The above legislation is a crucial new Bill that will replace the current Estate Agency Affairs Act of 1976.

“This bill is part of government’s response to the changing market conditions, and it seeks to create an enabling environment to enhance economic activity within the real estate sector. It will also help open up market opportunities for new entrants into the real estate sector, especially black people who were previously disadvantaged‚” Human Settlements Minister Lindiwe Sisulu.

  1. Who is a property practitioner (PP)?

PP is defined to include estate agents, rental agents, mortgage originators, property inspectors; valuators (in certain cases) property managers and more.

Exclusions:

  • A person who does not do so (operate as above) in the ordinary course of business;
  • Persons who are natural persons and that person in the ordinary course of business sells his/her property in his/her personal capacity;
  • an attorney/candidate attorney;
  • the Sheriff of the Court when he performs his/her operational functions irrespective of whether ordered by Court or not to do so.
  1. When will the Act Apply?

To PP’s as defined in the Act and in the marketing, promotion, managing, sale, letting, financing and purchase of immovable property, and to any rights, obligations, interests, duties or powers associated with or relevant to such property.

A new regulatory body will be created and known as the Property Practitioners Regulatory Authority. This official body will regulate the conduct of the PP’s and ensure that the Act is complied with.

An Ombud will also be established to consider and deal with any complaints lodged in terms of the Act.

  1. Compliance Notices and inspectors

The Authority may appoint inspectors to inspect at any reasonable time, but without prior notice and without a warrant, to do the following:

3.1   Enter & inspect any business premises of a PP;

3.2 Require his/her fidelity fund certificate/book/record/other related document related to the inspection and under his/her control.

3.3   Examine or make copies of the above mentioned document;

3.4   Seize & Retain such document.

The Minister is obliged to publish notices regarding minor and more serious offences and prescribe fines. 

  1. The Fidelity Fund Certificate:

Each PP must annually apply to the Authority for a Fidelity Fund Certificate and such application must be accompanied by payment of the prescribed fees.  No one may act as a PP unless he/she/it is in possession of a FFC.  This requirement extends to employees; directors of companies; members of a CC, every trustee of a trust and every partner in a partnership.  Should the person not be in receipt of a FFC then such person must repay any amount received in respect of or as a result of any property transaction from any relevant party upon written request during such contravention period.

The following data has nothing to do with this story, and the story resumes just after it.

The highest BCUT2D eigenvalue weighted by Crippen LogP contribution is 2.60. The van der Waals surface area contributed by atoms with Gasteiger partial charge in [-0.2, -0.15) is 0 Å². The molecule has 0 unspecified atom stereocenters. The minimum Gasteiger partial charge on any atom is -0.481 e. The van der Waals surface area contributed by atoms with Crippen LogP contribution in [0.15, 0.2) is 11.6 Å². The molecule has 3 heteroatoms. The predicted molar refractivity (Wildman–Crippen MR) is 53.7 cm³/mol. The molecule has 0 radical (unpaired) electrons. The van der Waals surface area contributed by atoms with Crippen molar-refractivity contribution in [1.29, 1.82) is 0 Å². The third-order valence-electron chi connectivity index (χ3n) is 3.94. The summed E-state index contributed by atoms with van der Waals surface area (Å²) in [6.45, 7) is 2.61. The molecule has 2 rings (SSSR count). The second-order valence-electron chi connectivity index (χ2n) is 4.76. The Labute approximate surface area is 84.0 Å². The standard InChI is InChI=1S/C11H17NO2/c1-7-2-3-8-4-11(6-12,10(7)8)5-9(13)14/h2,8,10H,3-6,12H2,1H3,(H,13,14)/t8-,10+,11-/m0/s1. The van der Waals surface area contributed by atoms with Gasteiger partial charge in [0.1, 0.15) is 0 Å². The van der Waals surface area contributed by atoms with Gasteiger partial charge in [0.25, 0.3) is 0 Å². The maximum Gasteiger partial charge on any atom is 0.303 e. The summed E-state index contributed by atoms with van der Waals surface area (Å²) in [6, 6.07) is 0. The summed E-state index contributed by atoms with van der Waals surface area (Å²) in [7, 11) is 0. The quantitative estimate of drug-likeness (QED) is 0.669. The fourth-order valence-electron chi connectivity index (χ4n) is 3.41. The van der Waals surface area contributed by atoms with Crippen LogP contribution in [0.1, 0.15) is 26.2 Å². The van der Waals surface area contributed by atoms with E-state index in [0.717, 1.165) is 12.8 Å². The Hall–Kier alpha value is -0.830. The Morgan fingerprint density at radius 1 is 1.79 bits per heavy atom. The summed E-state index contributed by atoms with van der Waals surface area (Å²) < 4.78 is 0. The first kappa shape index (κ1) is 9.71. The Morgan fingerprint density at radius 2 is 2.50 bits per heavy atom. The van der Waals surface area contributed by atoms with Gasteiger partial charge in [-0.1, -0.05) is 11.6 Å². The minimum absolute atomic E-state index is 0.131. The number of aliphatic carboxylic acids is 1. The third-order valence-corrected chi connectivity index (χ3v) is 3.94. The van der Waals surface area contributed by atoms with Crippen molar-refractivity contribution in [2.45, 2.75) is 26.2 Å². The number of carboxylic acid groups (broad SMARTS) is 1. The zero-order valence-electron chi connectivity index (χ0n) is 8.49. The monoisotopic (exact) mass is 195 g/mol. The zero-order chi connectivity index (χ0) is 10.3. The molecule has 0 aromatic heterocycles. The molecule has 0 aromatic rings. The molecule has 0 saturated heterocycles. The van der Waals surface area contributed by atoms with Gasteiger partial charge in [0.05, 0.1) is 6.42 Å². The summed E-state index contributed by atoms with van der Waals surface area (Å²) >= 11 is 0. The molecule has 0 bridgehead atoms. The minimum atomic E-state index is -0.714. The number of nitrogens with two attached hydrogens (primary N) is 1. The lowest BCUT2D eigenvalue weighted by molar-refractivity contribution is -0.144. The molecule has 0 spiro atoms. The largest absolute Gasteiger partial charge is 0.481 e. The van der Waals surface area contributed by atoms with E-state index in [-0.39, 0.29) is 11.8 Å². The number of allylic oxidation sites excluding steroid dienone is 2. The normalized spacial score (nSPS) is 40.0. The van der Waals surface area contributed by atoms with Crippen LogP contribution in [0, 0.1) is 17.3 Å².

The PP’s FFC must be displayed at all times and must be referred to on all letterheads and marketing material. No commission may be paid to any PP by the Conveyancer attending to transfer unless he or she received a copy of the FFC.

The Department of Human Settlements (DHS) says the new bill will upgrade many of the practices of selling home property; including setting out provisions for the establishment of this new authority; re-emphasize and tighten up on certain aspects of industry governance; introduce regulation for property home inspectors/surveyors and regulate for their registration by the new authority before they can be part of any sale process.

Where the big change will come, it seems, is in the area of generalised consumer protection, which it is proposed will fall under the common jurisprudence of the new authority rather than relate to the Consumer Protection Act.

It is suspected that many more possible registered “home inspectors” than those who potentially exist at the moment will have to be trained and registered by the new authority before the current volume of sales can be processed. This may call for the Bill to be introduced in stages.

The wish of DHS, says the Minister, is to prioritise for new rules that will place a heavier onus on estate agents/realtors to provide a much deeper level of advice to prospective purchasers and to engage a properly trained and certified home inspector for the sale.Consequently, it is hoped that there be will a raised level of awareness on the part of sellers and their agents that more is required of them before a sale can take place. At the present moment, varying from province to province, just a gas, plumbing and electrical clearance is called for – and sometimes a “beetle certificate” for wood borers, anciently known as the deathwatch beetle, and non-existent in most parts of SA. The Consumer Protection Commission has stated that as things stand at present estate agents are responsible for all advice and a satisfactory outcome of a sale in terms of the Consumer Protection Act, yet the whole area is vague at law with many experts differing on expected outcomes. It is hoped that the new proposals will clarify much in this area which has been described by the EAAB itself as a “legal quagmire” and to make the sale of a home a “less stressful and time consuming process” for the buyer.

References:

THE PROPERTY PRACTITIONERS DRAFT BILL 2016 EXPLAINED